Ana Navarro Defends Being A Republican When Called Out By Sunny Hostin

[Screenshot/Rumble/The View]

Nicole Silverio Media Reporter
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“The View” co-host Ana Navarro defended herself for being a Republican as she received criticism from fellow co-host Sunny Hostin during Monday’s panel.

Hostin told Navarro she cannot fathom how she is a Latina woman who left Nicaragua and still considers herself to be part of the Republican Party. The panel was discussing Republican Wyoming Rep. Liz Cheney threatening to leave the Republican Party if former President Donald Trump becomes the nominee.

“He [Trump] is the party now and that is a party of white supremacy, it is a party of fascism, it’s a party of all the things that are counter to our democracy and for Ana, one of my issues has always been, I don’t understand how a Latina woman who even left from Nicaragua could be part of a party—” Hostin said.

“Because when I came to this country, the Republican Party was the party that stood up against communism and that is something that is ingrained in me in the same way that being a Catholic is ingrained in you,” Navarro replied. “But listen, when Pope Benedict, who was part and parcel of covering up the pedophilia scandal in the church, was pope, you still stayed in the Catholic Church because there’s more to it.”

Hostin began to respond, saying she stopped going to church, before co-host Whoopie Goldberg brought the discussion back to the Republican Party. The Boston Globe initially exposed the coverup of the widespread abuse and pedophilia cases against underage boys conducted by priests in the U.S., and a 2004 report commissioned by the Church revealed more than 4,000 U.S. Roman Catholic priests had faced sexual abuse allegations in cases involving over 10,000 children, the majority of whom were boys, over the 50 years prior, BBC News reported. (RELATED: Conservative CNN Guest Calls Ana Navarro A ‘Republican By Convenience’ In Heated Exchange)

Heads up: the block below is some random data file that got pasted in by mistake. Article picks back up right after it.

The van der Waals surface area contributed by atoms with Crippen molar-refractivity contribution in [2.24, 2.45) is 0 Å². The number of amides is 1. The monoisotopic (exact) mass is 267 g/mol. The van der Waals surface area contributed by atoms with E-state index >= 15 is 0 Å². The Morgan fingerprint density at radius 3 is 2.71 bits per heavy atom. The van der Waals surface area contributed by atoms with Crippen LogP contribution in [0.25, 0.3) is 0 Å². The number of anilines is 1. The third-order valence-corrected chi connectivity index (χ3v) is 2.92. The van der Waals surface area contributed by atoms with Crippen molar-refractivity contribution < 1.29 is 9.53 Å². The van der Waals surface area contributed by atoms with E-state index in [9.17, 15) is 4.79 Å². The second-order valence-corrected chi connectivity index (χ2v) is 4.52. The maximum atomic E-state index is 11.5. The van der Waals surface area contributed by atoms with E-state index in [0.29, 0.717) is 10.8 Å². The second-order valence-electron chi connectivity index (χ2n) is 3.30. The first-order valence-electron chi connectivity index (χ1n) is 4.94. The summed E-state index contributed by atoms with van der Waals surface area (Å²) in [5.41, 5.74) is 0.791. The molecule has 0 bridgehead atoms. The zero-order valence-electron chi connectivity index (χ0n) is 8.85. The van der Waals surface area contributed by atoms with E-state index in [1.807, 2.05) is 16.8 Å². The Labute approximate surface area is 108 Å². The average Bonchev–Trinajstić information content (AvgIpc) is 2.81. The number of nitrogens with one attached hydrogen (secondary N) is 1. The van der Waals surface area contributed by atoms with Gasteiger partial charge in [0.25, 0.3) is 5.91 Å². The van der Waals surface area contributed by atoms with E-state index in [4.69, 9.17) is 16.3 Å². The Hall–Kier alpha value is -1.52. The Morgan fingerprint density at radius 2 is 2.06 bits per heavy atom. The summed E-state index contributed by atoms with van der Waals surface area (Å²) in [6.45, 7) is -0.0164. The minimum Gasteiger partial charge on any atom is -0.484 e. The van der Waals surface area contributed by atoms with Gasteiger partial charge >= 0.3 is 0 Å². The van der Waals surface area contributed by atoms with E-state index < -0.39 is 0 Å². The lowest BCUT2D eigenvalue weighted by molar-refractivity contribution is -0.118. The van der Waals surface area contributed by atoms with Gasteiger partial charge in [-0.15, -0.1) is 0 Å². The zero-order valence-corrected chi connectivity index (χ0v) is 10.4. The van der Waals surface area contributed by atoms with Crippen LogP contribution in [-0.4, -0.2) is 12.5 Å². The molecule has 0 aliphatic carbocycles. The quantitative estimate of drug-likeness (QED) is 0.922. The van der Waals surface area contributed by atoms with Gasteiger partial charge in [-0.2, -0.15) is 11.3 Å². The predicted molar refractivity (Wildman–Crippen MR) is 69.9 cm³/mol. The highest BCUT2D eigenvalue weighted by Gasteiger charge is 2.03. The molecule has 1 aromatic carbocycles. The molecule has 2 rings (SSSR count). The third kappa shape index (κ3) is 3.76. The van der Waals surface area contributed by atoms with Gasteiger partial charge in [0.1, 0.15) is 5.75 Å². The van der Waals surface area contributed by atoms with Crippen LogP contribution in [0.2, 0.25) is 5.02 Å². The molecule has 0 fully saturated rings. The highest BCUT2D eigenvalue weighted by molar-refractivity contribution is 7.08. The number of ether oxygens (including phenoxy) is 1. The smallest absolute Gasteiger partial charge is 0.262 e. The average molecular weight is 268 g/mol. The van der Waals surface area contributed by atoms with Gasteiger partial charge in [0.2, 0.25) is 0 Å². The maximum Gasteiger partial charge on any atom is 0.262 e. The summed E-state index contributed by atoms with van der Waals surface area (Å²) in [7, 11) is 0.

The two co-hosts have sparred over Navarro’s political affiliation in the past, and Navarro has repeatedly defended the history of the Republican party. Hostin accused Navarro of being the “only non-loca of the party” during a heated exchange April 1, “non-loca” being slang for a crazy person.

“Ana and I have this argument all the time, I always say why are you still a Republican?” Hostin said at the time.

“Why are you still a Catholic, you don’t agree with everything about the Catholic Church … Sunny, what party was Abraham Lincoln? Who helped pass the Voter’s Registration Act the first time?” Navarro hit back.

“The Republican Party that you loved doesn’t exist anymore,” Hostin said. “It’s the party of insurrectionists, it’s the party of traitors, white supremacists, it’s not the party that you loved.”

Navarro also said former President George W. Bush supported and earned the respect of the Hispanic community during a panel in mid-March, then accused the Democratic Party of “taking advantage” of Hispanic and Latino voters.

Navarro has been a harsh critic of the modern day Republican Party and conservative lawmakers more broadly despite her defense. She condemned some red states for banning or heavily restricting abortion, and compared them to the nations of North Korea and Cuba during a panel Aug. 1.  She further argued in February 2021 that Senate Republicans will be “maligned in history” for not voting to convict Trump in his second impeachment trial.